The prophages of Citrobacter rodentium represent a conserved family of horizontally-acquired mobile genetic elements associated with enteric evolution towards pathogenicity
Journal of Bacteriology
American Society for Microbiology
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Salmond, G., Magaziner, S., Zeng, Z., & Chen, B. (2019). The prophages of Citrobacter rodentium represent a conserved family of horizontally-acquired mobile genetic elements associated with enteric evolution towards pathogenicity. Journal of Bacteriology https://doi.org/10.1128/JB.00638-18
Prophage mediated horizontal gene transfer (HGT) plays a key role in the evolution of bacteria, enabling access to new environmental niches, including pathogenicity. Citrobacter rodentium is a host-adapted intestinal mouse pathogen and important model organism for attaching and effacing (A/E) pathogens including the clinically significant enterohaemorrhagic (EHEC) and enteropathogenic (EPEC) Escherichia coli. Despite containing ten prophage genomic regions, including an active temperate phage, ΦNP, little was known regarding the nature of C. rodentium prophages in the bacterium’s evolution towards pathogenicity. In this study, our characterization of ΦNP led to the discovery of a second, fully functional temperate phage, named ΦSM. We identify the bacterial host-receptor for both phages as lipopolysaccharide (LPS). ΦNP and ΦSM are likely important mediators of HGT in C. rodentium. Bioinformatic analysis of the ten prophage regions reveals cargo genes encoding known virulence factors, including several Type III secretion system (T3SS) effectors. C. rodentium prophages are conserved across a wide range of pathogenic enteric bacteria, including EPEC and EHEC as well as pathogenic strains of Salmonella enterica, Shigella boydii, and Klebsiella pneumoniae. Phylogenetic analysis of core enteric backbone genes compared against prophage evolutionary models suggests that these prophages represent an important, conserved family of horizontally acquired enteric-associated pathogenicity determinants. In addition to highlighting the transformative role of bacteriophage mediated HGT in C. rodentium’s evolution towards pathogenicity, these data suggest that the examination of conserved families of prophages in other pathogenic bacteria and disease outbreaks might provide deeper evolutionary and pathological insights otherwise obscured by more classical analysis.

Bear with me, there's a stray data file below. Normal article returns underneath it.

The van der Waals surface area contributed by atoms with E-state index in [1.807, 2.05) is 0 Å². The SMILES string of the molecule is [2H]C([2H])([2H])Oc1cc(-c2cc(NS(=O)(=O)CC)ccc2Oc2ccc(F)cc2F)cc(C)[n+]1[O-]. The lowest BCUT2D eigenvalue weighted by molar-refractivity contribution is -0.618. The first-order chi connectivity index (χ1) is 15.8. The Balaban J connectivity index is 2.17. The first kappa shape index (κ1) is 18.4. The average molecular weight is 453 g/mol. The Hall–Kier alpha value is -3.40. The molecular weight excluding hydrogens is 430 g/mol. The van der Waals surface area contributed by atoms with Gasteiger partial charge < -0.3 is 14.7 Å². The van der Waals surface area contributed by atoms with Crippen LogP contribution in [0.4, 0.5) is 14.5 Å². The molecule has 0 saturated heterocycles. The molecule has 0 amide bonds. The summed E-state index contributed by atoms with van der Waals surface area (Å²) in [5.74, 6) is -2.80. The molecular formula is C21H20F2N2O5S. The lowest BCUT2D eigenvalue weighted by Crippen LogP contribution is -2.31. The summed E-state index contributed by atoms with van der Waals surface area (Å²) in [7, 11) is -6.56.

BBSRC and China Scholarship Council and the Cambridge Commonwealth, European, and International Trust.
Biotechnology and Biological Sciences Research Council (BB/G000298/1)
Biotechnology and Biological Sciences Research Council (BB/H002677/1)
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External DOI: https://doi.org/10.1128/JB.00638-18
This record's URL: https://www.repository.cam.ac.uk/handle/1810/289119
Attribution 4.0 International (CC BY)
Licence URL: http://creativecommons.org/licenses/by/4.0/